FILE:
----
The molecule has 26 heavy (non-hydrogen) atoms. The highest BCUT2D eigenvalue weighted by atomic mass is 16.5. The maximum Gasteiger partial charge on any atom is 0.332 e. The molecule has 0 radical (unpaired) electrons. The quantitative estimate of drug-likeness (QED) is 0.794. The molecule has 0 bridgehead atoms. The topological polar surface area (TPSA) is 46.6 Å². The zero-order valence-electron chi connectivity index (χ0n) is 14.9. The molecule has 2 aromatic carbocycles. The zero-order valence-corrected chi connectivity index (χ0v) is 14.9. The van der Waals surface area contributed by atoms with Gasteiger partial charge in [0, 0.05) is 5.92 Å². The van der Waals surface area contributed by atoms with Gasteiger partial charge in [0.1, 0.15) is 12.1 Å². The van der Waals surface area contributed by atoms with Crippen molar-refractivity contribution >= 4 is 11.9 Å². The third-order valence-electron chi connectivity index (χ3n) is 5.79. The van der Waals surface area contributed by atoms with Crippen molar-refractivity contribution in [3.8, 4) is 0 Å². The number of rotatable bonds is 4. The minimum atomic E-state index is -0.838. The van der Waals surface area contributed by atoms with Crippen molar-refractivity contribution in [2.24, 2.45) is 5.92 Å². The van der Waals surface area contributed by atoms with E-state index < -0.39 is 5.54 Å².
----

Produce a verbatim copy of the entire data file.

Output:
The molecule has 26 heavy (non-hydrogen) atoms. The highest BCUT2D eigenvalue weighted by atomic mass is 16.5. The maximum Gasteiger partial charge on any atom is 0.332 e. The molecule has 0 radical (unpaired) electrons. The quantitative estimate of drug-likeness (QED) is 0.794. The molecule has 0 bridgehead atoms. The topological polar surface area (TPSA) is 46.6 Å². The zero-order valence-electron chi connectivity index (χ0n) is 14.9. The molecule has 2 aromatic carbocycles. The zero-order valence-corrected chi connectivity index (χ0v) is 14.9. The van der Waals surface area contributed by atoms with Gasteiger partial charge in [0, 0.05) is 5.92 Å². The van der Waals surface area contributed by atoms with Gasteiger partial charge in [0.1, 0.15) is 12.1 Å². The van der Waals surface area contributed by atoms with Crippen molar-refractivity contribution >= 4 is 11.9 Å². The third-order valence-electron chi connectivity index (χ3n) is 5.79. The van der Waals surface area contributed by atoms with Crippen molar-refractivity contribution in [3.8, 4) is 0 Å². The number of rotatable bonds is 4. The minimum atomic E-state index is -0.838. The van der Waals surface area contributed by atoms with Crippen molar-refractivity contribution in [2.24, 2.45) is 5.92 Å². The van der Waals surface area contributed by atoms with E-state index < -0.39 is 5.54 Å².